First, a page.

Despite what Britain’s Ambassador to the United States Kim Darroch said at a recent Heritage Foundation forum, the UK currently has no plans to dispatch two Queen Elizabeth class aircraft carriers it is currently building to the South China Sea by 2020.
Darroch told the Washington-based conservative think tank on December 1 that British fighter aircraft would overfly the South China Sea and his country would send its new aircraft carriers there after being commissioned in 2020.
However, when reached by Asia Times for clarification on the ambassador’s remarks, a British Embassy spokesperson said that “the UK does not conduct Freedom of Navigation operations, although it will continue to exercise its right to navigate through internationally-recognized air ways and international waters as needed.” The spokesperson cited a recent example of “Royal Air Force Typhoon fighter aircraft transiting the East China Sea this fall on their way to and back from Japan, using recognized air ways.”
China claims vast portions of the South China Sea; its territorial demands are challenged by a number of littoral countries in the area and were in large part rejected by an international arbitration court last July – a ruling that, for its part, the Chinese government has always dismissed. Beijing is also at odds with Japan on the sovereignty of the disputed Senkaku/Diaoyu Islands in the East China Sea.
The British Embassy’s accent on navigation through “internationally-recognized air ways and waters,” rather than on the future launch of “freedom of navigation operations,” ultimately upholds London’s current approach to the maritime contentions across the Pacific Rim.
In essence, Britain will not move away from its principled position on freedom of navigation and overflight in the South China Sea, to a less selective and more visible military presence in that vast body of waters.
There is a considerable difference between advancing the principle that territorial controversies in the Western Pacific have to be settled peacefully in accordance with international law, pointing out that sea and air routes in the region have to be kept open, and deploying next generation aircraft carriers in the contested waters.
The first policy is in fact relatively “manageable” by London, as it does not expose it to dramatic Chinese recriminations, while the second one would inevitably end up irking Beijing.
The Queen Elizabeth class aircraft carriers are the largest warships ever built for the British Royal Navy. With their fleet of F-35B Lightning II multi-role combat aircraft, they should provide Britain with a carrier strike capability second only to the US from 2020. Their stationing in the South China Sea would not be of marginal importance to the regional balance of power.
However, the prospect of London not joining America and Japan in freedom of navigation and overfly missions in the East and South China Seas should placate China.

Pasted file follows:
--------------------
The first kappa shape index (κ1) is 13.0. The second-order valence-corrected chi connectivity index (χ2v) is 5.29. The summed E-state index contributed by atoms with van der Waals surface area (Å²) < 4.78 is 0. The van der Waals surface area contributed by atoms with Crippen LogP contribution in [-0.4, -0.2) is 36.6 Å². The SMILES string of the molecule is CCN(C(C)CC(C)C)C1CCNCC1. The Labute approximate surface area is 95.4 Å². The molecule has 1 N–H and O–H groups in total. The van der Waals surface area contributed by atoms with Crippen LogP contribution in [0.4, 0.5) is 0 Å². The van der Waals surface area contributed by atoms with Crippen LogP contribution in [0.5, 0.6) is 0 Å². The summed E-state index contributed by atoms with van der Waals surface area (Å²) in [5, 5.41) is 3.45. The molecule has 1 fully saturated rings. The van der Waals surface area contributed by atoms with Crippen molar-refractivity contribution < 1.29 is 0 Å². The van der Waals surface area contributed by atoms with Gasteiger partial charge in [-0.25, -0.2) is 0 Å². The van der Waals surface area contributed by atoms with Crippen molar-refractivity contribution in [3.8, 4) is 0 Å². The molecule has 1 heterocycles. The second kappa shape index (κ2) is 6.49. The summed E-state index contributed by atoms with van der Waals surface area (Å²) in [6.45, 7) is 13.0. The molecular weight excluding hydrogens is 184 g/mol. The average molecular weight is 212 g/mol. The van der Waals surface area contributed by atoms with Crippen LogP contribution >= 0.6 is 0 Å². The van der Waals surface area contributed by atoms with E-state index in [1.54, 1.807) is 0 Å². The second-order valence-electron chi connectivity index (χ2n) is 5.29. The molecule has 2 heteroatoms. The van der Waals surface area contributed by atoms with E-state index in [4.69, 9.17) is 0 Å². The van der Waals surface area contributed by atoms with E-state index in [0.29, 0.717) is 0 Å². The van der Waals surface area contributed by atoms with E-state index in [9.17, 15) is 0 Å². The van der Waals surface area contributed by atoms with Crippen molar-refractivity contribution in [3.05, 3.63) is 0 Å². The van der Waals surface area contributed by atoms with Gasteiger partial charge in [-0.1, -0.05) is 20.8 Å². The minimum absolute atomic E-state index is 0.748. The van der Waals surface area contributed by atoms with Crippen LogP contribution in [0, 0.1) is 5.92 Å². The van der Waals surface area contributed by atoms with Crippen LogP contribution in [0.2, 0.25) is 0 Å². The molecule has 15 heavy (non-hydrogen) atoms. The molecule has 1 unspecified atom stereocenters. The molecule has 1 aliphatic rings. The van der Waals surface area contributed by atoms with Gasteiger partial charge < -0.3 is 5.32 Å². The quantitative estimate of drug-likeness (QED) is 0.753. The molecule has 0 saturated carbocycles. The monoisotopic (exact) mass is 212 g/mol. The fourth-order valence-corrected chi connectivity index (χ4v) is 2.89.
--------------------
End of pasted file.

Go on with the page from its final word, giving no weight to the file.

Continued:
Earlier, Beijing’s expected response to Darroch’s remarks had come in a December 2 commentary from the official Xinhua news agency which stressed that it was not in London’s interests to meddle in the East and South China Seas, as it would jeopardize the UK’s blossoming economic relations with Beijing.
This served as an early warning for British leaders, who dealing with chaos caused by Brexit, the country’s exit from the European Union, and the consequent quest for a new international role. The foreign policy mantra in London is now “Global Britain,” which aims to boost the nation’s overseas projection and engagement, not least in economic and trade terms.
One of the pillars of this geopolitical re-positioning is Britain’s overtures to China, dubbed as the new “golden era” in relations between the two countries. It hinges on the massive influx of Chinese investments into the British Isles, like the participation of the state-owned China General Nuclear Power Company in the development of the Hinkley Point C nuclear power station.
Between 2005 and 2015, China’s foreign direct investment in Britain was worth US$34.3 billion, making the UK the largest recipient in Europe. However, in 2016, Britain has slipped to fourth at US$3.8 billion, behind Finland, Germany and France, according to China Global Investment Tracker.
In the context of Brexit, Britain is eager to draw more capital from China, particularly to fund infrastructure projects in its northern region. But, given China’s marked unwillingness to compromise when its core national interests are at stake, and its attitude to lash out at anyone who crosses its red lines on territorial sovereignty, Britain will probably have to refrain from transposing the military dimension of its special relationship with Washington to the South and East China Seas if it wants Chinese money to keep flowing across the Channel.